Candace Cummins Gauthier
This essay will address the practical conflicts for journalists, their employers, the owners of news organizations, and the public regarding issues of privacy in reporting the news. Privacy will be understood, here, as control over access to oneself and to certain kinds of information about oneself. First, the relevant interests of the public, journalists, and news organizations will be discussed. Then, building on Deni Elliott and David Ozar (chap. 1 in this volume), ethical principles will be recommended for considering, discussing, and resolving issues of privacy in journalism. Finally, these principles will be applied to news stories and images that invade the privacy of public officials, celebrities, and ordinary citizens.
There are several interests to be balanced in the consideration of privacy and the practice of journalism. The first three are interests held by all individuals in (1) maintaining their privacy, (2) respecting the privacy of others, and (3) obtaining information about the world. The remaining four are interests specific to journalists and the organizations for which they work: (1) producing appealing stories, (2) meeting their professional moral standards, (3) maintaining the trust of the public, and (4) sustaining a profitable business.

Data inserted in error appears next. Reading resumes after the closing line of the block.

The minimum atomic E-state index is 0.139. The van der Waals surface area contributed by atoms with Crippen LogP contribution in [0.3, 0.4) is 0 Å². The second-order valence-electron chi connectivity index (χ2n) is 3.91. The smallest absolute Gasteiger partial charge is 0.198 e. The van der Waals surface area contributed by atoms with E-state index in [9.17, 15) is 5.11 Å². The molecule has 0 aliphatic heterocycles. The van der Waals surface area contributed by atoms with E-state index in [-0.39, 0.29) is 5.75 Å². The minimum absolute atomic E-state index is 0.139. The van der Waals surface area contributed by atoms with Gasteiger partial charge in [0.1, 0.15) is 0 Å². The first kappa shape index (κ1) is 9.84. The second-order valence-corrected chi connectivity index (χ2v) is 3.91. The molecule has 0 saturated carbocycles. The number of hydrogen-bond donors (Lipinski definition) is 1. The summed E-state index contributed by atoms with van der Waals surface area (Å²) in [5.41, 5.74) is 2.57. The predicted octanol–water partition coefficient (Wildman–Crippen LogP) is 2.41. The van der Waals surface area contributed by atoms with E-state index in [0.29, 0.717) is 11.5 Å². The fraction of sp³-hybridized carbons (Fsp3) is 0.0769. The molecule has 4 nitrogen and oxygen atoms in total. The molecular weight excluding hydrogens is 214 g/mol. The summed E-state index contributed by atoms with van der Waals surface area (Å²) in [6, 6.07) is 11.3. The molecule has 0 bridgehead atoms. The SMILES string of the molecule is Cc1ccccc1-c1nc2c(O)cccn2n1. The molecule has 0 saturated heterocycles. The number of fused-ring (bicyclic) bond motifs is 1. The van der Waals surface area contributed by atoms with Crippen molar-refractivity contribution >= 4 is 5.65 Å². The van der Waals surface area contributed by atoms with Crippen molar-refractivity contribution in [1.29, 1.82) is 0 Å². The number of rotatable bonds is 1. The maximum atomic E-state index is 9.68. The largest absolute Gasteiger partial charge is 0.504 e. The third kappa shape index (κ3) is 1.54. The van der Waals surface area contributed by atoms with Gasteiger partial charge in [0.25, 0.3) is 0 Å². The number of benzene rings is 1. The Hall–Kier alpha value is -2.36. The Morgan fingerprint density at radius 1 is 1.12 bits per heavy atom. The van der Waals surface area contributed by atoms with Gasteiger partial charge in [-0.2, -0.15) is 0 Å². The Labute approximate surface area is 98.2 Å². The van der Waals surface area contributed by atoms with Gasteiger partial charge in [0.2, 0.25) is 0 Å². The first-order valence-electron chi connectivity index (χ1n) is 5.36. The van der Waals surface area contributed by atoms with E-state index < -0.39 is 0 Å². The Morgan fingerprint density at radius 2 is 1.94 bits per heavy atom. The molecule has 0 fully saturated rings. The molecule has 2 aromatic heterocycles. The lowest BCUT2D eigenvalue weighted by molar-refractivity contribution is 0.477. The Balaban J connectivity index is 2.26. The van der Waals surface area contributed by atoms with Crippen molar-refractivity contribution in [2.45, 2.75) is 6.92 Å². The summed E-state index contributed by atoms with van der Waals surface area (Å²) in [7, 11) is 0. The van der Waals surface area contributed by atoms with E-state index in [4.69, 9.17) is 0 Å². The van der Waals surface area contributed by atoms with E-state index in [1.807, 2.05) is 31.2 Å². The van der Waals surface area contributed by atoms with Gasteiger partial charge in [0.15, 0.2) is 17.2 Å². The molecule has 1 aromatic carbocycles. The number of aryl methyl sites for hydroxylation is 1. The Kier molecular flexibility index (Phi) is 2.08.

Maintaining our privacy is a matter of control over access to us and to certain kinds of information about us. Others could gain access to us through seeing
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Publication information: Book title: Journalism Ethics: A Philosophical Approach. Contributors: Christopher Meyers - Editor. Publisher: Oxford University Press. Place of publication: New York. Publication year: 2010. Page number: 215.
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